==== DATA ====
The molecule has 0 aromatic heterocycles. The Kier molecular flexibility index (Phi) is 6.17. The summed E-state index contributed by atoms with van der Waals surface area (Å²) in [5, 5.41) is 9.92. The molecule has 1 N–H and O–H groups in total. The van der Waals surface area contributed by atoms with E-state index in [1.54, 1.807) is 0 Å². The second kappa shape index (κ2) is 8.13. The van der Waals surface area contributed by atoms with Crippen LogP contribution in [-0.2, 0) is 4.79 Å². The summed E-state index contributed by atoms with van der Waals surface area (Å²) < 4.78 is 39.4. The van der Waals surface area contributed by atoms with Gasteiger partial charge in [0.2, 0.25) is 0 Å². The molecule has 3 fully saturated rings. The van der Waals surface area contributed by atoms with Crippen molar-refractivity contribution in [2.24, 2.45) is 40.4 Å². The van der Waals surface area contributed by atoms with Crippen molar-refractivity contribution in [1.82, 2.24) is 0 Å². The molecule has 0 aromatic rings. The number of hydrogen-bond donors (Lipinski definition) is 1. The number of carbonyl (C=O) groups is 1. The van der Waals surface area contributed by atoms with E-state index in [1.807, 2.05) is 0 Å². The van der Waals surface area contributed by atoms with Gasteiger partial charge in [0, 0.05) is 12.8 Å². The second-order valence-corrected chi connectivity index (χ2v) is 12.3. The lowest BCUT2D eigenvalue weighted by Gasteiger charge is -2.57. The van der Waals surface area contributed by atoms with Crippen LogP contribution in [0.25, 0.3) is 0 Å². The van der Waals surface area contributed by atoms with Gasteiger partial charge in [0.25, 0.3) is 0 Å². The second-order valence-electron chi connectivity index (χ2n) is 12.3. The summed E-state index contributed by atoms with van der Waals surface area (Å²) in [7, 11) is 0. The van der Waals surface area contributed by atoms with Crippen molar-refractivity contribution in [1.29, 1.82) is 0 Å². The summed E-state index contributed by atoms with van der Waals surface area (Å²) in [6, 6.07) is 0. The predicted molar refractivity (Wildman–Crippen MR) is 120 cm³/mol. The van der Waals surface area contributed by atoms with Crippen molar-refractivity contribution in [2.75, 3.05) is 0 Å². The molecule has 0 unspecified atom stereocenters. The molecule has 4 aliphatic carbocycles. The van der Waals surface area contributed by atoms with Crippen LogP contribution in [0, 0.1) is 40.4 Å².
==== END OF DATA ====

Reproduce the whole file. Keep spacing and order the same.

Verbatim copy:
The molecule has 0 aromatic heterocycles. The Kier molecular flexibility index (Phi) is 6.17. The summed E-state index contributed by atoms with van der Waals surface area (Å²) in [5, 5.41) is 9.92. The molecule has 1 N–H and O–H groups in total. The van der Waals surface area contributed by atoms with E-state index in [1.54, 1.807) is 0 Å². The second kappa shape index (κ2) is 8.13. The van der Waals surface area contributed by atoms with Crippen LogP contribution in [-0.2, 0) is 4.79 Å². The summed E-state index contributed by atoms with van der Waals surface area (Å²) < 4.78 is 39.4. The van der Waals surface area contributed by atoms with Gasteiger partial charge in [0.2, 0.25) is 0 Å². The molecule has 3 fully saturated rings. The van der Waals surface area contributed by atoms with Crippen molar-refractivity contribution in [2.24, 2.45) is 40.4 Å². The van der Waals surface area contributed by atoms with Crippen molar-refractivity contribution in [1.82, 2.24) is 0 Å². The molecule has 0 aromatic rings. The number of hydrogen-bond donors (Lipinski definition) is 1. The number of carbonyl (C=O) groups is 1. The van der Waals surface area contributed by atoms with E-state index in [1.807, 2.05) is 0 Å². The van der Waals surface area contributed by atoms with Gasteiger partial charge in [0, 0.05) is 12.8 Å². The second-order valence-corrected chi connectivity index (χ2v) is 12.3. The lowest BCUT2D eigenvalue weighted by Gasteiger charge is -2.57. The van der Waals surface area contributed by atoms with Crippen LogP contribution in [0.25, 0.3) is 0 Å². The van der Waals surface area contributed by atoms with Gasteiger partial charge in [0.25, 0.3) is 0 Å². The second-order valence-electron chi connectivity index (χ2n) is 12.3. The summed E-state index contributed by atoms with van der Waals surface area (Å²) in [7, 11) is 0. The van der Waals surface area contributed by atoms with Crippen molar-refractivity contribution in [1.29, 1.82) is 0 Å². The summed E-state index contributed by atoms with van der Waals surface area (Å²) in [6, 6.07) is 0. The predicted molar refractivity (Wildman–Crippen MR) is 120 cm³/mol. The van der Waals surface area contributed by atoms with Crippen molar-refractivity contribution in [2.75, 3.05) is 0 Å². The molecule has 0 unspecified atom stereocenters. The molecule has 4 aliphatic carbocycles. The van der Waals surface area contributed by atoms with Crippen LogP contribution in [0, 0.1) is 40.4 Å².